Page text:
NEW YORK (Reuters) – If you have gone to Goldman Sachs Group Inc’s internet home page since mid-December, it would be reasonable to wonder if you had stumbled into some kind of parallel universe.
FILE PHOTO: A cow is seen in a farm in Azul, in Buenos Aires, Argentina September 30, 2019. Picture taken September 30. REUTERS/Agustin Marcarian/File Photo
Visitors are met with a background of lush greenery, along with a banner headline: “Our Commitment to Sustainable Finance.”
The company recently announced a $750 billion, 10-year initiative in nine different areas such as clean energy, affordable education and accessible healthcare, and overhauled lending policies to exclude ventures like new Arctic drilling.
At first glance it might seem like the famously hard-charging Wall Street investment bank was feeling, well, not quite itself.
After all, Goldman Sachs has not always endeared itself to critics of Wall Street. One journalist, Matt Taibbi, famously called it the “Vampire Squid,” with its arms “wrapped around the face of humanity, relentlessly jamming its blood funnel into anything that smells like money.”
So what is going on, if even Goldman Sachs is going green?
The $750 billion commitment is earmarked for investing in, financing, and advising companies that are pursuing sustainable goals – for instance, taking steps to reduce carbon emissions. Behind Goldman Sachs’ efforts is essentially one guy, John Goldstein – known as the “Forrest Gump” of the field, since he keeps popping up at key moments – who sold his firm, Impact Capital Advisors, to Goldman in 2015.
“Large companies are pushing sustainability up and down their supply chains. Governments are getting more active and engaged. You’re seeing it everywhere,” said Goldstein, now head of the firm’s Sustainable Finance Group, which was formed last July. “You can see and feel the acceleration going on.”
Goldman Sachs is hardly alone when it comes to big financial institutions buying into sustainability in a serious way. Up until recently, ESG investing – managing money according to environmental, social, and governance factors – has been seen as a niche interest of investors. It is still challenging, for instance, to find ESG options within many U.S. employers’ 401(k) plans.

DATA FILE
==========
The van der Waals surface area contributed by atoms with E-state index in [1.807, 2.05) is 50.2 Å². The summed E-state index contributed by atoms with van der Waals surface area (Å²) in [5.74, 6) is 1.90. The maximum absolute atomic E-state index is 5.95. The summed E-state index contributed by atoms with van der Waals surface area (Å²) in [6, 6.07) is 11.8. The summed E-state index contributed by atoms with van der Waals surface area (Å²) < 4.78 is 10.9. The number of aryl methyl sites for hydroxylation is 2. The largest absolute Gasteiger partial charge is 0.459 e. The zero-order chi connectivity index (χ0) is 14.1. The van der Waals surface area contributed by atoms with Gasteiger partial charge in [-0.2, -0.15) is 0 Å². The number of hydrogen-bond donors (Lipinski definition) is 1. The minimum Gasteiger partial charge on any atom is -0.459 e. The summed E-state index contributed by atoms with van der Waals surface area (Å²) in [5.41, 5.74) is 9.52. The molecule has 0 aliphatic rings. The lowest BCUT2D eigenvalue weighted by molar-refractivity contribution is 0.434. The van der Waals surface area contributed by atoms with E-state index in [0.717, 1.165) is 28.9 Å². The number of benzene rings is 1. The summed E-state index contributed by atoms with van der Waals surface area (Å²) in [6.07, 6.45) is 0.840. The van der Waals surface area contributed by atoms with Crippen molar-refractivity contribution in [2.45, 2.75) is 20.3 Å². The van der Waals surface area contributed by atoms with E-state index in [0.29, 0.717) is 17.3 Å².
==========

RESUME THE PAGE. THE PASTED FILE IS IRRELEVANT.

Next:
But big financial players are starting to move the needle on sustainability issues. Investment giant BlackRock Inc and its $7 trillion in assets just joined the Climate Action 100+ initiative, pressuring companies to act on climate issues. Citigroup Inc is another leader in the field, as a longtime and vocal supporter of the Paris Agreement, the landmark environmental accord of 2016. The firm created its Environmental Finance Goal back in 2015, devoting $100 billion to climate change solutions in areas like clean energy, infrastructure and technology.
“The climate issue is not going away, and it’s only going to get worse,” said Lauren Compere, managing director at Boston Common Asset Management, who authored a recent report on how the world’s biggest financial firms are handling environmental issues.
As big institutions go green, it can make for strange bedfellows, like some of Goldstein’s clients who were carried into the Goldman Sachs fold. Among them, a group of Midwestern nuns known as the Franciscan Sisters of Mary, a Roman Catholic group out of St. Louis.
They divested from fossil fuels before most other investors had even thought about doing so. In fact they were such early adopters of the sustainability trend that they literally had to Google someone who could help them invest in the manner they envisioned.
But the nuns seem to have found a home at Goldman Sachs, just as Goldstein did, poring over reports they are sent about the impact they are having around the world. Among their investments: A number of ESG-oriented funds, as well as direct private investments such as a solar energy provider for low-income households in Kenya.
Of course, Goldman Sachs’ interest in sustainability is not altruistic: It is a reflection of the fact that this is where business is headed – investing for return while not destroying our collective home. Just witness the growth in managed assets for Goldstein and his group – from $550 million when they were acquired, to $6 billion in 2016, $11 billion in 2017, $17 billion in 2018, and north of $55 billion in 2019.
Globally, sustainable and impact investing has skyrocketed to $12 trillion as of 2018, a 38% increase in two years, according to the US SIF Foundation. And if that investment trend has made for some peculiar alliances, so be it.
“I’m in a place that I wouldn’t have imagined was possible,” said Goldstein. “But the fact that I’ve been along for that ride, and I’m still here, speaks for itself.”
(The writer is a Reuters contributor. The opinions expressed are his own.)
Editing by Beth Pinsker and Matthew Lewis; Follow us @ReutersMoney or here